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Hiring A Bar Mitzvah DJ: Your Timeline After Bellies Are Full

Aug 17, 2007
The following information regards "typical, but flexible timing" of a Bar or Bat Mitzvah Reception. Specifically when hors d'oeuvres are history and the meal has been served. Adults will enjoy a leisurely meal, but kids eat very quickly. They won't stay seated. When they're up and start roaming, it's time to move along:

BEGINNING/MIDDLE OF HOUR 2: Contest time.

Most games are "active," with lots of movement. Some are "passive"--I don't want kids running around bumping into waiters with full trays.

Some work best with small groups. Others are suited for larger ones. I've played at Bar or Bat Mitzvah functions with the entire 70-member class on the dance floor. The definition of "boring:" The Limbo with 70 kids going under the stick the first time, 61 the second, 48 the third...Very tedious. (Of course, I can always control how quickly the stick falls or have kids go under with a partner.) But I prefer to incorporate a Limbo into a Conga line during the party. Then adults have fun with it, too. (Invite a chiropractor!)

Besides, there are more imaginative activities available and I want my client's child and his friends to enjoy an original approach. I don't want anyone to leave thinking "been there, done that." Ask your DJ what he offers that's novel.

I mentioned a party with 70 kids. I also performed at a Bar Mitzvah once with just 9 boys in attendance! No girls. No kidding. That one was tougher for me than the large group. But a DJ must work with what he's given. I can't ask you for another 25 children! Your DJ should be able to ad lib his way through any contingency. I usually don't introduce them into my performance, but I did a few magic tricks for that group and adjusted some contests for them. They enjoyed the segment.

When I notice that the adults have finished their meal and are just observing the friends, it's time to move on. Depending on the group's size, 20-30 minutes is sufficient time to explain the rules of, and conduct 3-4 contests. More than that and the adults and kids will get restless and feel "enough already with the games."

TOWARDS THE END OF HOUR 2: A Candlelighting Ceremony is anticipated, so shouldn't be treated casually.

While it's occasionally conducted prior to the meal, I think this is a more logical time for it since it allows for better flow. It's a transition. Bellies are full, games are history, a Hora and dancing are straight ahead. "Candlelighting" isn't mentioned or mandated in the Torah! It's not imperative. However, if you're wavering, it's: (1) a recognition of those closest to you, (2) over in 13 minutes. Or less. (3) a fine photo opportunity and, years from now, you'll cherish those shots. Don't regret not having that picture!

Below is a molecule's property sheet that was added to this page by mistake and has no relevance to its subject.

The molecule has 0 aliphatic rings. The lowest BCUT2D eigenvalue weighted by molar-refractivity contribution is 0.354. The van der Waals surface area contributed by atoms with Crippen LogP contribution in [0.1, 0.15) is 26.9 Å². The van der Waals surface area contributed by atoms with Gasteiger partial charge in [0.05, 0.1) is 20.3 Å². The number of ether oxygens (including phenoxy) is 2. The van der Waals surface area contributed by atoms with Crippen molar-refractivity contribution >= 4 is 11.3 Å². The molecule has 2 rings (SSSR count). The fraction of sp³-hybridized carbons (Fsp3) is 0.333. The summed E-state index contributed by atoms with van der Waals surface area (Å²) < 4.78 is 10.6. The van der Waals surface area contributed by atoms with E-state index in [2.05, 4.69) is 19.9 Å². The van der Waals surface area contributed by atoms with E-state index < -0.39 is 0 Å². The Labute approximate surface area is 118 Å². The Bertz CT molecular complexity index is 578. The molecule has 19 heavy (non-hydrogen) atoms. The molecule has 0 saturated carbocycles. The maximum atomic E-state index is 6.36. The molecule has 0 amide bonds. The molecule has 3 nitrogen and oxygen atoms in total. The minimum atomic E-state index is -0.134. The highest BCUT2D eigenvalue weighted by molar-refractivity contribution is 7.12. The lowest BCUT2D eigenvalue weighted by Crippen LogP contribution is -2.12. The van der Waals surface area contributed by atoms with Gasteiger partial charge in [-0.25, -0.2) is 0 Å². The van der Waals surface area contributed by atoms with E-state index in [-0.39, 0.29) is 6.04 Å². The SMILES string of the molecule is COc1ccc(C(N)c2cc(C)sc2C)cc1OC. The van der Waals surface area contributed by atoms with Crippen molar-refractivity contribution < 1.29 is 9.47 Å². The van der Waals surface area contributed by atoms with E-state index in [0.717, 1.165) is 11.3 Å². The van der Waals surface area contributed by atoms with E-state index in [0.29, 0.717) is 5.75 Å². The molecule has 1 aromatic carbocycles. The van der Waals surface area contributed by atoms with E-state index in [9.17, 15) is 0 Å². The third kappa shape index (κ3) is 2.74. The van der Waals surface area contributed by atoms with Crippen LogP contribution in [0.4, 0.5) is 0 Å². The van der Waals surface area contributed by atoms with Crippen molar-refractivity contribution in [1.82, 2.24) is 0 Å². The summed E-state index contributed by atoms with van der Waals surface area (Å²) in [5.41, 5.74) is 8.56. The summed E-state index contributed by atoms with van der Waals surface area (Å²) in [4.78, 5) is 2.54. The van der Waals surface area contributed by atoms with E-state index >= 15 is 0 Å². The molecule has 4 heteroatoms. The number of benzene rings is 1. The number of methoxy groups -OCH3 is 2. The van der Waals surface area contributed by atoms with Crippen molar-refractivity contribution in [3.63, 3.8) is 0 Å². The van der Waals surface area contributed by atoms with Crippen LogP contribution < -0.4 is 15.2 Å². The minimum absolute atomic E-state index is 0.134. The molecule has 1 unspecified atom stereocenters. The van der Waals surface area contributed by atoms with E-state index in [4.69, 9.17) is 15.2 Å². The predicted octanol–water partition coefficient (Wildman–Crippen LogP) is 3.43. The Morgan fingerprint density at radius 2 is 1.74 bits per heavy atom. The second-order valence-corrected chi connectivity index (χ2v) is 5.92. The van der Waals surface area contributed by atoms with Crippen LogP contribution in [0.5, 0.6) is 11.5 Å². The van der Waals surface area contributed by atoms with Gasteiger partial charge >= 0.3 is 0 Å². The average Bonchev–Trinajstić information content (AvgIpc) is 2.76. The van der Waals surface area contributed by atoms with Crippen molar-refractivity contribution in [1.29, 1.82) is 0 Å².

A DJ will often use "Bobby Morganstein's Candlelighting Medley" for up-tempo background music. Even better, ask if he'll customize the music. Have your child say a few words (which you should help write) pertaining to each individual or group that's honored. It can be humorous or heartfelt. Rhyme or prose. But try for something more spirited and thoughtful than, "Bubbie and Zaide, come up and light Candle 1" down to "Mom and Dad, come up and light Candle 13."

Or, have THE CANDLELIGHTERS say something wonderful about your child! They'd LOVE to!

And don't forget the obvious: candles! You'll need 14 tapers (one is the child's "shamash"). Don't use short, thick Sabbath candles, which will look awful. But be sure the tapers are less than 12" (I've seen kids standing behind the cake and hidden by tall tapers. When the photos came out, it looked like they were in a jail cell!)

And why a "Candlelighting" anyway? Rebel! Just after our youngest's Bat Mitzvah we moved into a new home. We purchased a small magnolia tree, made paper leaves and had a "Leaf Tying Ceremony." Then, when we moved, we planted the tree outside her window! Be different. You don't have to move. You have to think.

Your guests have been seated for a while. Time to work off those calories! Playing a Hora now, every seat at every table should be empty. Even non-Jewish guests can be "taught" this easy circle dance and get into the spirit of the occasion. Be sure your child is hoisted in a chair from the center of the circle. Ideally, siblings and YOU get coerced into a ride, too. (Admit it, you can't wait! Besides, those pictures will look great in your album.) Let the DJ get an inner/outer circle going or even have you lead a Hora Bridge (inquire at f4green@erols.com).

HOURS THREE AND FOUR: Party time!! (Think about this: HALF of your affair is already over!)

At wedding receptions, guests usually wait for the newlywed's first dance before they join them on the floor. Your guests will be more reluctant to get up to dance if they see you just "shmoozing" at tables the whole time. They're watching, so get out there and break the ice. You'll feel like the Pied Piper!
About the Author
Joe Pachino has been a Radio & Mobile DJ in Baltimore since 1974 and authored "DJ's Secrets Revealed! How To Select (And Get The Most Out Of) Your Bar or Bat Mitzvah DJ" c 2001, 2007 EMI. It's loaded with constructive, organized and valuable tip$ for Parents. He's performed at well over 1000 Mitzvahs, so take advantage of his experience. (And experiences!) You'll find loads of info and goodies at http://djs-secrets.com/
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